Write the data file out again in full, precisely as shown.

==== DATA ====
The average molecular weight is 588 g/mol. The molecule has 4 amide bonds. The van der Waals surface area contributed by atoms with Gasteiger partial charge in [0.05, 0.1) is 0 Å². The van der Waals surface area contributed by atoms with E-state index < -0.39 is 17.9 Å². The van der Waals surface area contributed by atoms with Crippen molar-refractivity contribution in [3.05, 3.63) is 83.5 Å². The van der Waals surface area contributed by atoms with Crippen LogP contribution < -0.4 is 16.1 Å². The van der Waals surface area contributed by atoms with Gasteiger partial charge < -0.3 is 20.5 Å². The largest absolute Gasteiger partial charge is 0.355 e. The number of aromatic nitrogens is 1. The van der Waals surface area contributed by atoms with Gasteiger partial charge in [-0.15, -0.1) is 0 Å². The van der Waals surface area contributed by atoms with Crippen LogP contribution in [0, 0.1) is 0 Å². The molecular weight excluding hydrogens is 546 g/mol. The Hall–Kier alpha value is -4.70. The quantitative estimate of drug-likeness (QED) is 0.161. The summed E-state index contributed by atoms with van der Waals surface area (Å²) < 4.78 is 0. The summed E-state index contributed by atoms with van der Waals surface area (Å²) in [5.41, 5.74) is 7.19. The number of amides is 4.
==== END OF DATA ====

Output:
The average molecular weight is 588 g/mol. The molecule has 4 amide bonds. The van der Waals surface area contributed by atoms with Gasteiger partial charge in [0.05, 0.1) is 0 Å². The van der Waals surface area contributed by atoms with E-state index < -0.39 is 17.9 Å². The van der Waals surface area contributed by atoms with Crippen molar-refractivity contribution in [3.05, 3.63) is 83.5 Å². The van der Waals surface area contributed by atoms with Crippen LogP contribution < -0.4 is 16.1 Å². The van der Waals surface area contributed by atoms with Gasteiger partial charge < -0.3 is 20.5 Å². The largest absolute Gasteiger partial charge is 0.355 e. The number of aromatic nitrogens is 1. The van der Waals surface area contributed by atoms with Gasteiger partial charge in [-0.15, -0.1) is 0 Å². The van der Waals surface area contributed by atoms with Crippen LogP contribution in [0, 0.1) is 0 Å². The molecular weight excluding hydrogens is 546 g/mol. The Hall–Kier alpha value is -4.70. The quantitative estimate of drug-likeness (QED) is 0.161. The summed E-state index contributed by atoms with van der Waals surface area (Å²) < 4.78 is 0. The summed E-state index contributed by atoms with van der Waals surface area (Å²) in [5.41, 5.74) is 7.19. The number of amides is 4.